November 16, 2017
“I don’t think instruments should define genre. If you’re rock, you’re rock. If you’re rap, you’re rap. If you’re country, you suck.”
The Bone Cathedral.
We don’t get much time for sightseeing, but when you’re in a town with an attraction like that, you find a few minutes. The Bone Cathedral, aka the Sedlec Ossuary, is an ancient church in the Czech city of Kutna Hora. It’s the final resting place for the remains of about 40,000 people, most of whom died from plague in the Middle Ages. Now, you might think it practical and appropriate to bury those remains, but why bury thousands of bones when you can turn them into an art project?
The Sedlec Ossuary is indeed a work of art. A creepy, strange, weird, and oddly peaceful art installation. There is so much history in those cold stone walls. The Middle Ages seem like mere legend to us, but then there are the skulls. The bones. There were people. They had stories. They’re gone. It’s pretty sobering when you think about it.
But we didn’t have time for thinking. We left the cathedral, picked up a delicious Czech coffee, and were on the road again, this time to Austria. Our soundtrack for the tour so far has mostly been the new record by The Killers and some Sufjan Stevens. Yesterday we decided on a little inspiration in the van, turning to one of my favourites, Geoff Thompson. We listened to his podcasts on abundance, courage, and surrender. We’re actually kind of a spiritual little group. We talk a lot about life and the universe and intention. The podcasts fueled us up a bit as we drove. We all feel like we're on the right path.
And then we were in Vienna and what can I say? I’ll talk more about the city in tomorrow’s entry, but I was just stunned as we were driving in. Viennna is so old and beautiful. It was dark when we arrived but it was still light enough for me to see that we were in a special place.
We found Reigen Live – our venue for the night – and met our latest awesome guy: Wolfgang. Wolfgang showed us the club, which is a really classy listening venue with tables and a nice stage. We soundchecked and then were taken to our rooms for the night, which were wonderful – high ceilings, art on the walls, drapes. Just classy, man. Back home when you find out you’re staying in the band house, you brace for the worst. This would have been one of the nicest hotels I’ve ever stayed in.
Then Sarah drank three litres of water at dinner.
The show was fun. We’re enjoying having our voices again, though we’re all at probably 80% right now. A few days ago things looked dire, so 80% is very welcome. The Austrian audience was polite and really liked Sarah. Deni killed it again with his opening set. When it was over, we retired to our upstairs apartments for a rare after-party with our superfan Schimmi (who drove 1,000 kms from Dortmund for the show), Sarah’s friend Tanja and a few others, and another great new character: Ms. Gisele Jackson – a soul/disco singer from Vienna via Brooklyn, NY. What a firecracker. We have never heard her sing, but we could tell she’s awesome. It was great to meet her.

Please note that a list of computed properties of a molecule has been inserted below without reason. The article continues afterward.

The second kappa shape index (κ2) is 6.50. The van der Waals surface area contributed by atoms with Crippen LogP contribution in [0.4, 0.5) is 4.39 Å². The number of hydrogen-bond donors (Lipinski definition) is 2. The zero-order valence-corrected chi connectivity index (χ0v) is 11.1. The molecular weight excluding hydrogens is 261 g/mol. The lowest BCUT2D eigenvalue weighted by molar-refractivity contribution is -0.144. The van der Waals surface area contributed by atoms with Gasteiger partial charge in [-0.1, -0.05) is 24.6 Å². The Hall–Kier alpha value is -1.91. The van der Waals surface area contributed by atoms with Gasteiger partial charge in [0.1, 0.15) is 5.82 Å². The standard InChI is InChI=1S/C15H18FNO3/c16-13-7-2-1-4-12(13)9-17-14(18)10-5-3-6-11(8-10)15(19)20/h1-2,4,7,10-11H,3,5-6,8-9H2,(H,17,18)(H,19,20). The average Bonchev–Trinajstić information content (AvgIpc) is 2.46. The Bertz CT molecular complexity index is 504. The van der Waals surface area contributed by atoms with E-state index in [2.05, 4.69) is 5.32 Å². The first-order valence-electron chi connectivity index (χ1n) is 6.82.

It was a nice little party, and then it was bed time for Sarah. I thought it was bed time for me too, but the evening was young by our standards and Ken and Deni had light in their eyes. Yes, they were going out. Yes, I was coming with them. And so off we went into the Vienna night, for about 10 metres. Then we realized there was no place for us to go. There was McDonald’s, but not much else, so we went back to Reigen Live for a nightcap.
That’s where we met Anna.
Anna’s an Austrian student who looks like a young Uma Thurman. She was sitting at the bar (normally she’s on the other side of it, but she was off duty), and she didn’t blink when three scraggly rockers from Canada pulled up beside her. She told us of California dreams and sharing custody of her dog with her Swedish ex-boyfriend. She was like a character in a movie. She told me I need to see myself playing on all of the big stages in the world and she’s right. She’s one of the people you meet on the road who’s in and out of your life in a heartbeat but becomes part of your story. We love those people.
Then at last it was bed time. At one point Deni said, “Hey, remember the time on this tour when we went to a church full of bones? Wait, that was today, wasn’t it?” It was. From the bones of Kutna Hora to Anna at the bar in Vienna was around 12 hours. Makes you wonder how many lifetimes you can live on the road. It also makes me glad that I’m doing this blog. I’d hate to think The Bone Cathedral or Anna or Tomtom or Caroline the palm reader or Kateryna the dancer or any of the others might get lost somewhere in my memory, like so many old bones piled silently in the dark.